Blackboard jungle | Arkansas Blog

Monday, January 29, 2007

Blackboard jungle

Posted By on Mon, Jan 29, 2007 at 1:33 PM

The Little Rock School District has spent two weekends in federal court for hearings on how well the district is doing in monitoring programs aimed at improving academic performance of minorities.

Today, I'd like to pass along a letter from a classroom teacher, with some thoughts on testing, monitoring, "embedding" of that monitoring process and an otherwise real-world view of the courtroom abstraction. He's fearful of retirbution, so requests anonymity, but he's known to me. His useful thoughts:

At the end of the first quarter of the fall semester, I got the “letter” from my principal informing me of the large numbers of D’s and F’s I had “given”. The letter instructed me to come up with strategies to reduce those numbers. After I sent a list of proposals, the most effective of which was to reduce the weight given to tests and open-response questions, I requested the most recent standardized test scores for my students. My guess is that most of them read well below grade level. How can we expect students to grasp complicated concepts in science when they can’t read? Our mission statement says we have a rigorous, comprehensive curriculum. However, when we make it rigorous, students don’t make B’s or C’s and everybody is upset. Most parents just want their kids to have B’s or C’s and are not worried about what they actually learn.

I still haven’t received those scores. After reading about the district’s embedded evaluation tools, I had to laugh. Our lawyers are telling a judge that teachers have access to these results. Evidently we have a sophisticated computer system that allows us to get previous grades and test results. We’ve never seen it. Our “instructional coach” could not provide me with the scores I requested.

Superintendent Roy Brooks stated at a faculty meeting last fall that he was going to clear out the dead wood, students who in their junior year had a 1.2 grade average and 13 credits. That would be so great, but where are those students going? He said he was taking that message to the board. Never heard anything about it. Big talk.

From the ArkTimes store


Comments (7)

Showing 1-7 of 7

Add a comment

Subscribe to this thread:
Showing 1-7 of 7

Add a comment

More by Max Brantley

Readers also liked…

  • Auditor Lea caught not telling the truth

    State Auditor Andrea Lea, who began her tenure in statewide office with a degree of competence unseen in some other Republican counterparts (think Treasurer Dennis Milligan particularly), is becoming more deeply mired in a political scandal.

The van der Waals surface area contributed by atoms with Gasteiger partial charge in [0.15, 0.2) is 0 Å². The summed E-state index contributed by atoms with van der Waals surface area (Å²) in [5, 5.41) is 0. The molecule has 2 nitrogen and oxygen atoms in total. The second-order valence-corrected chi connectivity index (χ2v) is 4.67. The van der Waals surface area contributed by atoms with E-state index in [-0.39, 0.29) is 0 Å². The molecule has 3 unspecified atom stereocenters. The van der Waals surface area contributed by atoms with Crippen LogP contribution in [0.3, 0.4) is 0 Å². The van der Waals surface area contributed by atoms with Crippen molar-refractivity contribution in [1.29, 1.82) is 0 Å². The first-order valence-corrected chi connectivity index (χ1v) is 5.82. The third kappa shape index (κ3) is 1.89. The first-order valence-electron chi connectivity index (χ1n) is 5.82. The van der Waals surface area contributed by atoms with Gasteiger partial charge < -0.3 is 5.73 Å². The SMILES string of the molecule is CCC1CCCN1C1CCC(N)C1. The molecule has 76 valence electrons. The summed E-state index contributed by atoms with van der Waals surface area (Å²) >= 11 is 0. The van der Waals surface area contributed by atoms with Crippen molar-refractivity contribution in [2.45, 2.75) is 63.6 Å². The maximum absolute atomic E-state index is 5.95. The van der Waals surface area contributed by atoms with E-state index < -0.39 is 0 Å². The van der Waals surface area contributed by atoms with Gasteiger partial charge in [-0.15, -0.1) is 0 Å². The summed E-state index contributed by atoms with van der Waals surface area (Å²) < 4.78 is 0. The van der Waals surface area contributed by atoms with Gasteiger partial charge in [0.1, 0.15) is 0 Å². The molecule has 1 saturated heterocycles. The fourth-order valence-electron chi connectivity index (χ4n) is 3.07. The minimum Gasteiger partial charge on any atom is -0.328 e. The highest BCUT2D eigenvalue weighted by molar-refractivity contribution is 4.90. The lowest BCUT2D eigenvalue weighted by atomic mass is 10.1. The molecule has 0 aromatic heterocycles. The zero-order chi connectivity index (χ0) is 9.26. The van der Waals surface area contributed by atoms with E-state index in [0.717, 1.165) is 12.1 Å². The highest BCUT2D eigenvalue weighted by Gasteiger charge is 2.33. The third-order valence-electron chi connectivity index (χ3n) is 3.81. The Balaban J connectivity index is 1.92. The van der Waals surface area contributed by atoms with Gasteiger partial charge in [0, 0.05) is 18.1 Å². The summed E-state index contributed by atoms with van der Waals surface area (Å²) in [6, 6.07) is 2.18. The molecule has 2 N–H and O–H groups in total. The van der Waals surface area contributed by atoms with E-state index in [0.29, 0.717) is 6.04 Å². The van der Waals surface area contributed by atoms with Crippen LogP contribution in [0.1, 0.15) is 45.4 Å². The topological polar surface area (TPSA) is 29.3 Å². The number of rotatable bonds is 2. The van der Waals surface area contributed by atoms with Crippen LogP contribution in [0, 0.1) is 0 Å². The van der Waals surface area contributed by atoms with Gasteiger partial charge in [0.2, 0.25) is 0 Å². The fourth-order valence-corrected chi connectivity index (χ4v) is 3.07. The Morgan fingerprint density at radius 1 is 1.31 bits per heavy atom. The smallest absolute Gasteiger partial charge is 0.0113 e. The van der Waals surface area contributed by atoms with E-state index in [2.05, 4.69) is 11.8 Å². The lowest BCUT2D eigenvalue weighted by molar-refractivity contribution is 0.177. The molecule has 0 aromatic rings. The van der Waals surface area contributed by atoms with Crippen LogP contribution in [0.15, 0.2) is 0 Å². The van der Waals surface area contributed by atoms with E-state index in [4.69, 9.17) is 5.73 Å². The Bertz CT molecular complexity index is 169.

• Mar 4, 2016
  • Arkansas: Land of .......

    Welcome to Arkansas: Land of cowardly politicians, discriminatory laws, inhumane turkey drops and lots and lots of Trump voters.
    • Oct 8, 2016
  • Another Republican miracle-working governor

    Great piece in Washington Post on the budget crisis in Louisiana. Big tax cuts and corporate welfare will do that to a state, particularly to a state whose previous governor, Republican Bobby Jindal, refused to join the Obamacare-funded Medicaid expansion. There's a lesson there for Arkansas.
    • Mar 4, 2016

Most Shared

  • Lynchings hidden in the history of the Hot Springs Confederate monument

    Hot Springs twice erupted into the kind of violence that has its roots in the issues left unresolved by the Civil War, and both times, it happened right where that monument to Confederate soldiers stands today.
  • Take yourself there: Mavis Staples coming to LR for Central High performance

    Gospel and R&B singer and civil rights activist Mavis Staples, who has been inspiring fans with gospel-inflected freedom songs like "I'll Take You There" and "March Up Freedom's Highway" and the poignant "Oh What a Feeling" will come to Little Rock for the commemoration of the 60th anniversary of the desegregation of Central High.
  • Klan's president

    Everything that Donald Trump does — make that everything that he says — is calculated to thrill his lustiest disciples. But he is discovering that what was brilliant for a politician is a miscalculation for a president, because it deepens the chasm between him and most Americans.
  • On Charlottesville

    Watching the Charlottesville spectacle from halfway across the country, I confess that my first instinct was to raillery. Vanilla ISIS, somebody called this mob of would-be Nazis. A parade of love-deprived nerds marching bravely out of their parents' basements carrying tiki torches from Home Depot.

Most Viewed

Most Recent Comments



© 2017 Arkansas Times | 201 East Markham, Suite 200, Little Rock, AR 72201
Powered by Foundation